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Upborne and surrounded as we are by this all-creating nature, soft and fluid as a cloud or the air, why should we be such hard pedants, and magnify a few forms ? Why should we make account of time, or of magnitude, or of figure? The soul knows them not, and genius, obeying its law, knows how to play with them as a young child plays with graybeards and in churches. Genius studies the causal thought, and, far back in the womb of things, sees the rays parting from one orb, that diverge ere they fall by infinite diameters. Genius watches the monad through all his masks as he performs the metempsychosis of nature. Genius detects through the fly, through the caterpillar, through the grub, through the egg, the constant individual ; through countless individuals, the fixed species ; through many species, the genus ; through all genera, the steadfast type ; through all the kingdoms of organized life, the eternal unity. Nature is a mutable cloud, which is always and never the same. She casts the same thought into troops of forms, as a poet makes twenty fables with one moral. Through the bruteness and toughness of matter, a subtle spirit bends all things to its own will. The adamant streams into soft but precise form before it, and, whilst I look at it, its outline and texture are changed again. Nothing is so fleeting as form ; yet never does it quite deny itself. In man we still trace the remains or hints of all that we esteem badges of servitude in the lower races; yet in him they enhance his nobleness and grace; as Io, in Æschylus, transformed to a cow, offends the imagination ; but how changed, when as Isis in Egypt she meets OsirisJove, a beautiful woman, with nothing of the metamorphosis left but the lunar horns as the splendid ornament of her brows !
The identity of history is equally intrinsic, the diversity equally obvious. There is at the surface infinite variety of things ; at the centre there is simplicity of cause. How many are the acts of one man in which we recognize the same character ! Observe the sources of our information in respect to the Greek genius. We have the civil history of that people, as Herodotus, Thucydides, Xenophon, and Plutarch have given it; a very sufficient account of what manner of persons they were, and what they did. We have the same national mind expressed for us again in their literature, in epic and lyric poems, drama, and philosophy ; a very complete form. Then we have it once more in their architecture, a beauty as of temperance itself, limited to the straight line and the square, - a builded geometry. Then we have it once again in sculpture, the “ tongue on the balance of expression,” a multitude of forms in the utmost freedom of action, and never transgressing the ideal serenity ; like votaries performing some religious dance before the gods, and, though in con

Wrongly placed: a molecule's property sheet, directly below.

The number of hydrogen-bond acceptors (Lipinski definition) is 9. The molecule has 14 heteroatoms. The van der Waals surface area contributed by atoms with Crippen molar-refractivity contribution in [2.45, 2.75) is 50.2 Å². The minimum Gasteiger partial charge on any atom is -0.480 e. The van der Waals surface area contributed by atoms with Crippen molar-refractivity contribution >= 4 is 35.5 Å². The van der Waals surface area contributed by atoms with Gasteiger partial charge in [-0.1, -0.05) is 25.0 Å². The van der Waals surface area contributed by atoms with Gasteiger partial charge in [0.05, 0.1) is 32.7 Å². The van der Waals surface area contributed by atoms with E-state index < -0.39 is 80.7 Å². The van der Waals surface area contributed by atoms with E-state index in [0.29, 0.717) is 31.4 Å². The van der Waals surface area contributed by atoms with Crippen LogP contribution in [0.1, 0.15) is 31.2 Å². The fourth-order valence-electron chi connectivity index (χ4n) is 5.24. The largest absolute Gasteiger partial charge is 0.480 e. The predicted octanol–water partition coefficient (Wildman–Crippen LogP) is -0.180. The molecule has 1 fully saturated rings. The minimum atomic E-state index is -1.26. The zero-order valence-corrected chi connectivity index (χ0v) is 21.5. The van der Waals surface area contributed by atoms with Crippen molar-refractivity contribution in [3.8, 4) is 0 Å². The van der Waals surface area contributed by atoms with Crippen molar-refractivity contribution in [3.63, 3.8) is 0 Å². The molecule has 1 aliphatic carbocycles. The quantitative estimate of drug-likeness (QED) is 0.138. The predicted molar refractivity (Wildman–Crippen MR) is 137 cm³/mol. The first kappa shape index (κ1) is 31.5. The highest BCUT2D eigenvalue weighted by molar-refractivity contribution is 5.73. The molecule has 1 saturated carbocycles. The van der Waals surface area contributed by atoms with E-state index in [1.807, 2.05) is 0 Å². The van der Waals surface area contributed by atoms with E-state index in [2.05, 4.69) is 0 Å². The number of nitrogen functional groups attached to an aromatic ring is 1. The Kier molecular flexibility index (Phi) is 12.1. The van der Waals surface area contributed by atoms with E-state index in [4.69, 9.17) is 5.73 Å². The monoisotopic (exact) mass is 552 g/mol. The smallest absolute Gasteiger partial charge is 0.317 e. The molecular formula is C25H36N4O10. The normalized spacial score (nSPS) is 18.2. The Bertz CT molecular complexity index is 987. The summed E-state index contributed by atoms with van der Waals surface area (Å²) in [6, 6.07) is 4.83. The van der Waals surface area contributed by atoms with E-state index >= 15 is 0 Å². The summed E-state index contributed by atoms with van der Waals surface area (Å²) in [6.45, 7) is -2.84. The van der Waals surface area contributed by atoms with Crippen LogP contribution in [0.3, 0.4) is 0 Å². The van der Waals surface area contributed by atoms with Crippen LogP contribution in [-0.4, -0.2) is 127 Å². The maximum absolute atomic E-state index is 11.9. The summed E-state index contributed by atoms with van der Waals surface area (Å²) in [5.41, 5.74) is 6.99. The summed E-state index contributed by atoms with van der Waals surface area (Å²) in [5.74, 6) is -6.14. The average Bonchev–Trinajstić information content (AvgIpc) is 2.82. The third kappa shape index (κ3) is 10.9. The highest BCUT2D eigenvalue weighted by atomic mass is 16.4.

vulsive pain or mortal combat, never daring to break the figure and decorum of their dance. Thus, of the genius of one remarkable people, we have a fourfold representation : and to the senses what more unlike than an ode of Pindar, a marble centaur, the peristyle of the Parthenon, and the last actions of Phocion ?
Every one must have observed faces and forms which, without any resembling feature, make a like impression on the beholder. A particular picture or copy